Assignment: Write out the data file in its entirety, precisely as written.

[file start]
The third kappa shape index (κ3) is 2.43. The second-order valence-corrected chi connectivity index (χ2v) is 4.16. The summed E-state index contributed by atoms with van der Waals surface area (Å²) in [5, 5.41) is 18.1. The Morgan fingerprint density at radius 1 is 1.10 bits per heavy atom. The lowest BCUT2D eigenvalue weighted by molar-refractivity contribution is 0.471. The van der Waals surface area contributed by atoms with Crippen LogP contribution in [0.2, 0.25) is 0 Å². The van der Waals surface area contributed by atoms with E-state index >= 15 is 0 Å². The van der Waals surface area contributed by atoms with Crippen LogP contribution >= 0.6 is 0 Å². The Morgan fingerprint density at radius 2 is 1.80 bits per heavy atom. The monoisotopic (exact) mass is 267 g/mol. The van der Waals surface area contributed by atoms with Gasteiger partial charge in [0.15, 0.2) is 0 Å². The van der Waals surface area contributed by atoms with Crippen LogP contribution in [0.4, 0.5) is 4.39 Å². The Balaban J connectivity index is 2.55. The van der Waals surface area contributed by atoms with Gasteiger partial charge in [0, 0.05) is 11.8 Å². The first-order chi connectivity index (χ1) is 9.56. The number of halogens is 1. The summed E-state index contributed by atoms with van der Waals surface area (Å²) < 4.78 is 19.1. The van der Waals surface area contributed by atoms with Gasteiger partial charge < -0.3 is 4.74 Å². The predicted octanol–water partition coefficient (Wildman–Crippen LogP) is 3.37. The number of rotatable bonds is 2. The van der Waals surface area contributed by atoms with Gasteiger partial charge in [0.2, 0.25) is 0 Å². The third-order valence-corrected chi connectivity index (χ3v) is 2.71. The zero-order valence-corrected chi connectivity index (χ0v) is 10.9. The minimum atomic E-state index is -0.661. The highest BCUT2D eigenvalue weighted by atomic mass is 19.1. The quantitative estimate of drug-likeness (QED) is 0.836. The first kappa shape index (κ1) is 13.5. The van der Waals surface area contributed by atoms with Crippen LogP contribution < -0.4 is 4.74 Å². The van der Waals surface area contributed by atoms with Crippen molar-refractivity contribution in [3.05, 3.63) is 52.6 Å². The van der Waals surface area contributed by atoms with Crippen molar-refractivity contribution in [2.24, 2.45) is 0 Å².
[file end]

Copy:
The third kappa shape index (κ3) is 2.43. The second-order valence-corrected chi connectivity index (χ2v) is 4.16. The summed E-state index contributed by atoms with van der Waals surface area (Å²) in [5, 5.41) is 18.1. The Morgan fingerprint density at radius 1 is 1.10 bits per heavy atom. The lowest BCUT2D eigenvalue weighted by molar-refractivity contribution is 0.471. The van der Waals surface area contributed by atoms with Crippen LogP contribution in [0.2, 0.25) is 0 Å². The van der Waals surface area contributed by atoms with E-state index >= 15 is 0 Å². The van der Waals surface area contributed by atoms with Crippen LogP contribution >= 0.6 is 0 Å². The Morgan fingerprint density at radius 2 is 1.80 bits per heavy atom. The monoisotopic (exact) mass is 267 g/mol. The van der Waals surface area contributed by atoms with Gasteiger partial charge in [0.15, 0.2) is 0 Å². The van der Waals surface area contributed by atoms with Crippen LogP contribution in [0.4, 0.5) is 4.39 Å². The Balaban J connectivity index is 2.55. The van der Waals surface area contributed by atoms with Gasteiger partial charge in [0, 0.05) is 11.8 Å². The first-order chi connectivity index (χ1) is 9.56. The number of halogens is 1. The summed E-state index contributed by atoms with van der Waals surface area (Å²) < 4.78 is 19.1. The van der Waals surface area contributed by atoms with Gasteiger partial charge < -0.3 is 4.74 Å². The predicted octanol–water partition coefficient (Wildman–Crippen LogP) is 3.37. The number of rotatable bonds is 2. The van der Waals surface area contributed by atoms with Gasteiger partial charge in [0.2, 0.25) is 0 Å². The third-order valence-corrected chi connectivity index (χ3v) is 2.71. The zero-order valence-corrected chi connectivity index (χ0v) is 10.9. The minimum atomic E-state index is -0.661. The highest BCUT2D eigenvalue weighted by atomic mass is 19.1. The quantitative estimate of drug-likeness (QED) is 0.836. The first kappa shape index (κ1) is 13.5. The van der Waals surface area contributed by atoms with Crippen LogP contribution < -0.4 is 4.74 Å². The van der Waals surface area contributed by atoms with Crippen molar-refractivity contribution in [3.05, 3.63) is 52.6 Å². The van der Waals surface area contributed by atoms with Crippen molar-refractivity contribution in [2.24, 2.45) is 0 Å².